States seek Lethal Sea Lion Removalby Joseph B. Frazier, Associated Press
Seattle Post-Intelligencer, September 21, 2006
PORTLAND, Ore. -- Oregon and Washington are drafting a proposal for "limited selected lethal removal" of protected California sea lions in the Columbia River to ease pressure on the spring chinook salmon run.
The proposal could be ready for the federal government next month, said Charles Corralino, who heads the conservation and recovery program for the Oregon Department of Fish and Wildlife.
He said the states are working with the U.S. Army Corps of Engineers and the Columbia River tribes.
A salmon fisherman said the sea lions are affecting both salmon and sturgeon and need to go, but an official of the Humane Society of the United States said removal would only make it look like something is being done while ignoring the more serious issues. It could be two to four years before federal approval is given.
If it is, it could be a grim-gram for C404, probably the smartest and easily the most famous of the sea lions who gather at the base of Bonneville Dam each spring looking for an easy snack.
C404 got famous by foiling every effort to keep him and his buddies out of the fish ladders the salmon use to get past the dam on their way upriver to spawn.
His name reflects the brand fishery officials gave him for identification. Since 2003, he has been showing up almost on a timetable for the spring chinook run.
"It is a conservation issue," Corralino said Thursday. "Sea lions and salmon have lived in harmony since the rocks cooled."
When the Marine Mammal Protection Act was passed in 1972, there were about 50,000 California sea lions. There are about 300,000 today, he said, implying the protection act may have worked too well.
"It has gotten out of balance," he said.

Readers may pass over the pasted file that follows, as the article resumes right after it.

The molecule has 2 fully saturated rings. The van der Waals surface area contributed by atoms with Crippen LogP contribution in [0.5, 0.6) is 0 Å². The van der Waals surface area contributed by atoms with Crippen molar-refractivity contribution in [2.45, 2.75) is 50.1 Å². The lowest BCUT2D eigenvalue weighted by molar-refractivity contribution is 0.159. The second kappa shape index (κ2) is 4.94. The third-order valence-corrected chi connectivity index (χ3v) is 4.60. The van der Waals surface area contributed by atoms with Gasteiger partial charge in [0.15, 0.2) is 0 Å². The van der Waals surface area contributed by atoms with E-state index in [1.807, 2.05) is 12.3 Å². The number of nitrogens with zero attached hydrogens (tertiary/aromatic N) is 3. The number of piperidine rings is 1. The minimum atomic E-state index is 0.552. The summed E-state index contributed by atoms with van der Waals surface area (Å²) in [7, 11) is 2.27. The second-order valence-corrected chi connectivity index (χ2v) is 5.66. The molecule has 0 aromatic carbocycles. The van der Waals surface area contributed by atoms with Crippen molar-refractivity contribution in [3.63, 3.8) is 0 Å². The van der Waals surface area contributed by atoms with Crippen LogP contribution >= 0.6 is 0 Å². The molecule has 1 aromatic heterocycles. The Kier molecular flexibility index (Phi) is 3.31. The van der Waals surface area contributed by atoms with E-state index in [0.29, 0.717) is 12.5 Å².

The California sea lions are not listed as endangered or threatened but are protected. One segment of Steller sea lion, which also is in the Columbia, is listed as endangered.
Corralino said there is serious concern for the health of the spring chinook run.
Guy Norman, regional director for southwest Washington for the state Department of Fish and Wildlife, said some sea lions would be killed. But, he said, "We hope to minimize that and focus on those who most contribute to the problem" and also those who don't respond to nonlethal deterrents.
At a time of uncertain salmon returns and increased demand, the sea lions by some estimates eat about 3 percent of the fish that gather at the base of the dam, the first one they hit on their journey upriver from the Pacific Ocean.
Commercial and tribal fishermen have been urging such action for years.
Corralino said the proposal would be limited to sea lions in the Columbia River.
He said the state has tried hazing the salmon with loud noises, huge firecrackers and rubber bullets for two years, and those efforts will increase.
He said the proposal would involve "limited" (in number) "select" (the worst repeat offenders) "lethal" (self-explanatory) removal.
The ultimate decision will rest with the U.S. secretary of commerce, now Carlos Gutierrez, whose department oversees the National Marine Fisheries Service.
Corralino said the only previous such removal effort was in the 1990s at the Ballard Locks in Seattle.
But after protests, a Humane Society lawsuit and a clemency plea from President Clinton, the worst of the lot got packed off to Sea World in Orlando, Fla., and none was killed.
Meanwhile, Corralino said, the winter steelhead run through the locks was effectively wiped out.
Astoria salmon fisherman Brian Tarabachia applauded the removal idea Thursday but said the endangered Steller sea lions should be left alone.
"From a fisherman's standpoint and a salmon advocate I would certainly recommend the removal of the California sea lions," he said.
"They have an effect not only on salmon but in the past couple of years they have moved on the sturgeon. They are eating the oversize fish, 60 or 70 years old. These are the breeding stock."
Sharon Young, field director for marine issues for the Humane Society of the United States, said sea lions aren't the real issue.
"The killing of the sea lions will not solve the problem when there are a lot of other animals around," she said.
She said killing sea lions is easier than taking on thornier issues such as hydroelectric dams and agricultural runoff.
"When you start taking out sea lions it looks like you're doing something to help the problem when all you are doing is distracting from the real problems," she said.
"We are committed to saving the fish but killing the sea lions is not the way to do it. Killing sea lions is a waste of time, money and lives."
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